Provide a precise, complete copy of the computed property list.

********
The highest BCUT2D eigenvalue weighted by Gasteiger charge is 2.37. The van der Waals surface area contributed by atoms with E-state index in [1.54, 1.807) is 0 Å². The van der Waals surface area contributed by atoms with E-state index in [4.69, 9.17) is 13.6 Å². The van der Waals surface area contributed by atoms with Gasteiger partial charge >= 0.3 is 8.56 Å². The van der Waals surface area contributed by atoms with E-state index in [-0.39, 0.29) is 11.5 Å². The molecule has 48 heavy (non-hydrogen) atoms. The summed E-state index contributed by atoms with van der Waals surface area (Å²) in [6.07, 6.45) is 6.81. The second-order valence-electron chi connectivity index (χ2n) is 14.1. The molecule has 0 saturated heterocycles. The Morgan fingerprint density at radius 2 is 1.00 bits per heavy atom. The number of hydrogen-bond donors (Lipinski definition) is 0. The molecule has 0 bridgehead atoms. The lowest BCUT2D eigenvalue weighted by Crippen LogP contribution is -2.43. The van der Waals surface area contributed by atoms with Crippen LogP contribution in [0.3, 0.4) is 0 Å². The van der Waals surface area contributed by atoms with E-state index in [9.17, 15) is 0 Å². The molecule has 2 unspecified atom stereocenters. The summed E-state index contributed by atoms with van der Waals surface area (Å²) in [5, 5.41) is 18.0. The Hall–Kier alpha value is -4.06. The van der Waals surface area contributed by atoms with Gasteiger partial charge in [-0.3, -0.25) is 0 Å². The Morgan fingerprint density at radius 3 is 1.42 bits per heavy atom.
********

The highest BCUT2D eigenvalue weighted by Gasteiger charge is 2.37. The van der Waals surface area contributed by atoms with E-state index in [1.54, 1.807) is 0 Å². The van der Waals surface area contributed by atoms with E-state index in [4.69, 9.17) is 13.6 Å². The van der Waals surface area contributed by atoms with Gasteiger partial charge >= 0.3 is 8.56 Å². The van der Waals surface area contributed by atoms with E-state index in [-0.39, 0.29) is 11.5 Å². The molecule has 48 heavy (non-hydrogen) atoms. The summed E-state index contributed by atoms with van der Waals surface area (Å²) in [6.07, 6.45) is 6.81. The second-order valence-electron chi connectivity index (χ2n) is 14.1. The molecule has 0 saturated heterocycles. The Morgan fingerprint density at radius 2 is 1.00 bits per heavy atom. The number of hydrogen-bond donors (Lipinski definition) is 0. The molecule has 0 bridgehead atoms. The lowest BCUT2D eigenvalue weighted by Crippen LogP contribution is -2.43. The van der Waals surface area contributed by atoms with Crippen LogP contribution in [0.3, 0.4) is 0 Å². The van der Waals surface area contributed by atoms with E-state index in [9.17, 15) is 0 Å². The molecule has 2 unspecified atom stereocenters. The summed E-state index contributed by atoms with van der Waals surface area (Å²) in [5, 5.41) is 18.0. The Hall–Kier alpha value is -4.06. The van der Waals surface area contributed by atoms with Gasteiger partial charge in [-0.3, -0.25) is 0 Å². The Morgan fingerprint density at radius 3 is 1.42 bits per heavy atom.